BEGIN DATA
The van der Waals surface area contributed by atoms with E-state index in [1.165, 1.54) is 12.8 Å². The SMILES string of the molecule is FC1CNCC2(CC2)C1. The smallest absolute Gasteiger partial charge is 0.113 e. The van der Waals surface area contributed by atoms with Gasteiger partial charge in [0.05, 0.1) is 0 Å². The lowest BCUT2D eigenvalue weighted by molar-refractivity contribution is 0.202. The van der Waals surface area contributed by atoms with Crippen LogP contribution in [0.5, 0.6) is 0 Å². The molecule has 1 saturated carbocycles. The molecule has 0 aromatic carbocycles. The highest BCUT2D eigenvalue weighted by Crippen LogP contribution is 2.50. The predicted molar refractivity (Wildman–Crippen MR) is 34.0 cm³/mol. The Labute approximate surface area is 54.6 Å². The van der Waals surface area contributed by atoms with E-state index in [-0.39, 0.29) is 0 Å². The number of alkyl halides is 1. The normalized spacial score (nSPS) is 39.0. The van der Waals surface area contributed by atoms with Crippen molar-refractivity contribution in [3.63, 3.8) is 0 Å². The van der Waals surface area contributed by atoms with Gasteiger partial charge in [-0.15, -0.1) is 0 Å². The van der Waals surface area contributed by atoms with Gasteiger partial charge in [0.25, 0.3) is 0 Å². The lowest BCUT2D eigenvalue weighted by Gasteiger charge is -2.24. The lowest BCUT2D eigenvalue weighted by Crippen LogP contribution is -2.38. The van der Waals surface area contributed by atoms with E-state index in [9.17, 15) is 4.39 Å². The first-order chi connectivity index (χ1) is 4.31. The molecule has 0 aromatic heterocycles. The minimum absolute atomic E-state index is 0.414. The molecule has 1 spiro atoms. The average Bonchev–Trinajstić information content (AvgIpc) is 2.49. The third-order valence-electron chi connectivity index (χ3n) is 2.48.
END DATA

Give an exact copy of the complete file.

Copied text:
The van der Waals surface area contributed by atoms with E-state index in [1.165, 1.54) is 12.8 Å². The SMILES string of the molecule is FC1CNCC2(CC2)C1. The smallest absolute Gasteiger partial charge is 0.113 e. The van der Waals surface area contributed by atoms with Gasteiger partial charge in [0.05, 0.1) is 0 Å². The lowest BCUT2D eigenvalue weighted by molar-refractivity contribution is 0.202. The van der Waals surface area contributed by atoms with Crippen LogP contribution in [0.5, 0.6) is 0 Å². The molecule has 1 saturated carbocycles. The molecule has 0 aromatic carbocycles. The highest BCUT2D eigenvalue weighted by Crippen LogP contribution is 2.50. The predicted molar refractivity (Wildman–Crippen MR) is 34.0 cm³/mol. The Labute approximate surface area is 54.6 Å². The van der Waals surface area contributed by atoms with E-state index in [-0.39, 0.29) is 0 Å². The number of alkyl halides is 1. The normalized spacial score (nSPS) is 39.0. The van der Waals surface area contributed by atoms with Crippen molar-refractivity contribution in [3.63, 3.8) is 0 Å². The van der Waals surface area contributed by atoms with Gasteiger partial charge in [-0.15, -0.1) is 0 Å². The van der Waals surface area contributed by atoms with Gasteiger partial charge in [0.25, 0.3) is 0 Å². The lowest BCUT2D eigenvalue weighted by Gasteiger charge is -2.24. The lowest BCUT2D eigenvalue weighted by Crippen LogP contribution is -2.38. The van der Waals surface area contributed by atoms with E-state index in [9.17, 15) is 4.39 Å². The first-order chi connectivity index (χ1) is 4.31. The molecule has 0 aromatic heterocycles. The minimum absolute atomic E-state index is 0.414. The molecule has 1 spiro atoms. The average Bonchev–Trinajstić information content (AvgIpc) is 2.49. The third-order valence-electron chi connectivity index (χ3n) is 2.48.